• McFlock

            I tend to exam better than internals. But I also burned out in school and didn’t make the cut for UE (although did very well in SC).
            My impression of male students at university (and recollection from when I was doing educ stats) is that many of them were less focused and less prepared than their female colleagues. A significant block of female students seem to arrive in town earlier, focus on classes earlier, and often have caregivers in town in the first few days to help them settle in. They also tend to hold a grudge against disciplinarians longer than male students, as an aside (but sly bottle-throwing at the source of their displeasure was less common than from male students). Personally I think that part of the issue is that education of females transitioned to empowerment and collaborative encouragement several years ago, whereas I think a few of the boys’ schools and teachers are still in the rugby-and-entitlement mentality. A significant block of male students haven’t yet figured out that they now have to work for some stuff in life, and there’s some shit that dad can’t get them out of. 
            But gender disparities in educational achievement could even be down to the lack of male role models in education faculty since Peter Ellis. Blaming it on a lack of exams seems to be a bit precious.

          • Vicky32

            Yeah easy to say McFlock, except males are adversely affected in situations where the sole focus is internal assessment.

            My son would disagree with you about that! He and his guy friends all did as well as the girls around them. He knew boys who didn’t do as well, but told me that they were simply lazy – and I believe him – he knows much more about that than I do (I went to an all-girls school in the days of School C., and I did well, and I had uneducated parents, RobertM.)

        • Bored

          Fekk Macker, I excelled at both of those: here I am as living proof that they look impressive at the time but mean Fanny Adams (especially if you are a non conformist)….

    • Draco T Bastard 4.2

      NCEA works fine – it’s why we have a world class education system. If we went back to the old system our education system would get worse and our children would suffer.

    • Vicky32 4.3

      Wouldn’t it be better, given N.C.E.A. doesn’t work terribly well either –

      I beg to differ, it works perfectly well.  My son sat NCEA level 3 a few years ago, and now is working as a nurse after successfully completing his degree course. No problems at all!

  5. The modifications I was thinking of would be to ensure all courses have a component of internal assessment so that it does not come down to three hours in November. I was thinking courses could all have tests at the end of each subject or mid year exams that account for everything done up to say, June.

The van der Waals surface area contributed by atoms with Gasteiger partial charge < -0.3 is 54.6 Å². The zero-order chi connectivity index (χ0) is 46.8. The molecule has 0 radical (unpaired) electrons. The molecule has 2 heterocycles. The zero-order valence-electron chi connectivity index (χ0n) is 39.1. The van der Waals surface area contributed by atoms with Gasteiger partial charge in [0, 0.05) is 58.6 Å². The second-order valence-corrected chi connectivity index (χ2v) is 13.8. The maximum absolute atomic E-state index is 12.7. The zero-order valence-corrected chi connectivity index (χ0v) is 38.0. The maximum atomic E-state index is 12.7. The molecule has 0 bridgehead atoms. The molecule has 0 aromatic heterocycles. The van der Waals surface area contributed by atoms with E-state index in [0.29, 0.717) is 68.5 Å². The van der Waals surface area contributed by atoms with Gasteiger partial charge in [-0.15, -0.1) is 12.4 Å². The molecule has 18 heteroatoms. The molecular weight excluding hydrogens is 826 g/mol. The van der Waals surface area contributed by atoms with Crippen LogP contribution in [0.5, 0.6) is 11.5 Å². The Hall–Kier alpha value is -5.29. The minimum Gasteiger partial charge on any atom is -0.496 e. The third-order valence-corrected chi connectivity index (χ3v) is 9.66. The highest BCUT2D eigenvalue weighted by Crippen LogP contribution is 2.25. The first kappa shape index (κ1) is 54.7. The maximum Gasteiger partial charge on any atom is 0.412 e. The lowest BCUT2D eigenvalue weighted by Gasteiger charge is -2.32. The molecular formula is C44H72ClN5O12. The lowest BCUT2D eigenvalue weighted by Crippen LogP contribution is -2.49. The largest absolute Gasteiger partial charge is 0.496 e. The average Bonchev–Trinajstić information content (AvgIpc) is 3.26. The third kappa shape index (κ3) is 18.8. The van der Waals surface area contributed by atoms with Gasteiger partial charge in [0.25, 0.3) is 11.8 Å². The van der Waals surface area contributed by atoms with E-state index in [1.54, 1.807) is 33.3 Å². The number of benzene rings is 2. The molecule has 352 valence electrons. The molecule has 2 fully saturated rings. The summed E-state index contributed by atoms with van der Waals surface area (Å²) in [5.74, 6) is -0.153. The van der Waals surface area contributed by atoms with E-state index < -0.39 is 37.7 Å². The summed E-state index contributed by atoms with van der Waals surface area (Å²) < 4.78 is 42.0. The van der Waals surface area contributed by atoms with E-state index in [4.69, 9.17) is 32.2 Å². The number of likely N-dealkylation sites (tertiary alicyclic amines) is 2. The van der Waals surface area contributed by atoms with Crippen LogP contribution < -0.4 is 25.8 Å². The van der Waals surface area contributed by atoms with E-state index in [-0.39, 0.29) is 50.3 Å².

The only reason why I got my mediocre marks in this format was that I did not do enough study. You can’t blame the system for that.

    • Dv 5.1

      Oh, like Ncea then.

      • Simon Poole 5.1.1

        Not necessarily. When I took Bursary Biology I believe 35% of the grade was internal assessment, with the remainder coming from the exam. Friends of mine did Physical Education at the bursary level, and again there was a not-insignificant internal component.

        Of course, other classes I took (Chemistry, Calculus, Classical Studies, English) were all 100% external. And NCEA certainly can’t be worse than 6th form cert, where your pool of available grades is set by the performance of the school in School Cert the year before. That was a clusterfuck.

  6. Bored 6

    My shot as an employer: more tech courses where I can hire good keen 18 year olds with a few skills that I can hone and reward. Hired a guy with a little skill set recently who has great attitude, worth his weight in gold already.

    Big thing to me is demonstrable aptitude (the tech course at school helps here) and attitude (school can do that too)…NCEA L3 in whatever, or BCom just does not give me anywhere to go.

    Having said that pretty much every 18 – 25 year old I see wants the job and would make a fist of it, we employers (and the economy in general) are letting down a whole generation. They all want to work and contribute, and we serve up crap as a future to them from day one.

    • seeker 6.1


      “Having said that pretty much every 18 – 25 year old I see wants the job and would make a fist of it, we employers (and the economy in general) are letting down a whole generation. They all want to work and contribute, and we serve up crap as a future to them from day one.”

      I agree with your wise and perceptive comment on this issue. We should really try to put our heads together to try and come up with some answers to this problem that you have pertinently exposed. Maybe this is where the business community could show some creativity outside their own bubble?